The treble clef is the general clef used for upper-register notes in most printed music. However, some music is written using the alto clef. Whereas the first staff line in the treble clef is E, the first line in the alto clef is the F beneath middle C. The reason for using an alternative clef is that an alto part generally uses lower notes, and the different clef reduces the amount of ledger lines needed. The instrument that normally uses the alto clef is the viola. Other instruments that occasionally use this clef are the bassoon, English horn and trombone.
Things You'll Need:
- Basic Knowledge Of Musical Notes And Placement
- Blank Staff Paper
- Sheet Music Written In The Treble Clef
Read the first note as it is written in the treble clef. For purposes of an example, assume the note is on the first line of the staff, meaning it is an E above middle C.
Count up the staff seven positions; begin with the position of the note you're transposing. In this example, start with the line that E is on in the treble clef (the first line). Count each line and space as you're moving upward. This should bring you to the fourth line of the staff. This is where E is located on the alto clef, since the alto clef is seven steps lower than the treble clef.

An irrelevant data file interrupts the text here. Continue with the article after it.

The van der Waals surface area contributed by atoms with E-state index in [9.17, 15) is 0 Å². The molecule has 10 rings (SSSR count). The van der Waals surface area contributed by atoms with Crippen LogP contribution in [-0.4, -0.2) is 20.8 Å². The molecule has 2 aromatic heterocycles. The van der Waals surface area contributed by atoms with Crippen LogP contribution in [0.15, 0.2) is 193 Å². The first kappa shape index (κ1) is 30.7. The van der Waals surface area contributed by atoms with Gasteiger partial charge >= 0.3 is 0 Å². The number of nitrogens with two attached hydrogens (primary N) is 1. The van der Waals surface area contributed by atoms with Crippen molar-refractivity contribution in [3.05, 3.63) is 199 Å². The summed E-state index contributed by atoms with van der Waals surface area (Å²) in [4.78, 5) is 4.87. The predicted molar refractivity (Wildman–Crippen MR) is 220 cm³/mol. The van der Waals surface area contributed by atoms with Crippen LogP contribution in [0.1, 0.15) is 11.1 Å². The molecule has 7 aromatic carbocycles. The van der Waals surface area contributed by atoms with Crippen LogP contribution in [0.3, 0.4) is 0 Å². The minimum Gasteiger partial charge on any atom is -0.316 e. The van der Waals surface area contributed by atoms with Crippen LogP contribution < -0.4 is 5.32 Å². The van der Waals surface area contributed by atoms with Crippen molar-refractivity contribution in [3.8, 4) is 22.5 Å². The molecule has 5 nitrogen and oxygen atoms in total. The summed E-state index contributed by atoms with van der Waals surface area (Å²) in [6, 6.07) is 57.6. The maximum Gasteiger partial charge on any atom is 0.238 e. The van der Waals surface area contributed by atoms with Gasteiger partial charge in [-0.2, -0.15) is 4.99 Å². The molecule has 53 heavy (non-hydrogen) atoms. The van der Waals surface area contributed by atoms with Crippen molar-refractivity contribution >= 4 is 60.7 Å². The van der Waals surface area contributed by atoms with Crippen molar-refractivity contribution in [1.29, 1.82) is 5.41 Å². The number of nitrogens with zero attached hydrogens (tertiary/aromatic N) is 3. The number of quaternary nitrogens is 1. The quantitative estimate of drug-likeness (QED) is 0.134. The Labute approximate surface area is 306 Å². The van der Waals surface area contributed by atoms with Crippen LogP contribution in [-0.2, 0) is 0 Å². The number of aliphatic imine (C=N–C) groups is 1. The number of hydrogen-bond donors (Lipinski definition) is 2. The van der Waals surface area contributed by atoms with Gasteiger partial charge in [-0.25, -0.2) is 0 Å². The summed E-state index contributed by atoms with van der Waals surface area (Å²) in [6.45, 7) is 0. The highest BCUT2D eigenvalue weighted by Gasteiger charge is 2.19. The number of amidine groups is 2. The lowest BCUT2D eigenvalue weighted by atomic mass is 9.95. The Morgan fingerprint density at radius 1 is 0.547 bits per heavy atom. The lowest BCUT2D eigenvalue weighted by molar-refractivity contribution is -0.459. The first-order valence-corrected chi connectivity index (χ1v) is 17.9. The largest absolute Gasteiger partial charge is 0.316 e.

Write the E note on the fourth line of the alto clef.
Continue this process for every note.
Try a shortcut to transpose. Starting with your treble clef note, drop the note by one whole step. Then add an octave and write the note down. For instance, dropping the E above middle C one whole step would make it a D above middle C. Raising it an octave would place it on the fourth line in the treble clef. This is the correct placement for the E above middle C in the alto clef.
Charlotte Johnson is a musician, teacher and writer with a master's degree in education. She has contributed to a variety of websites, specializing in health, education, the arts, home and garden, animals and parenting.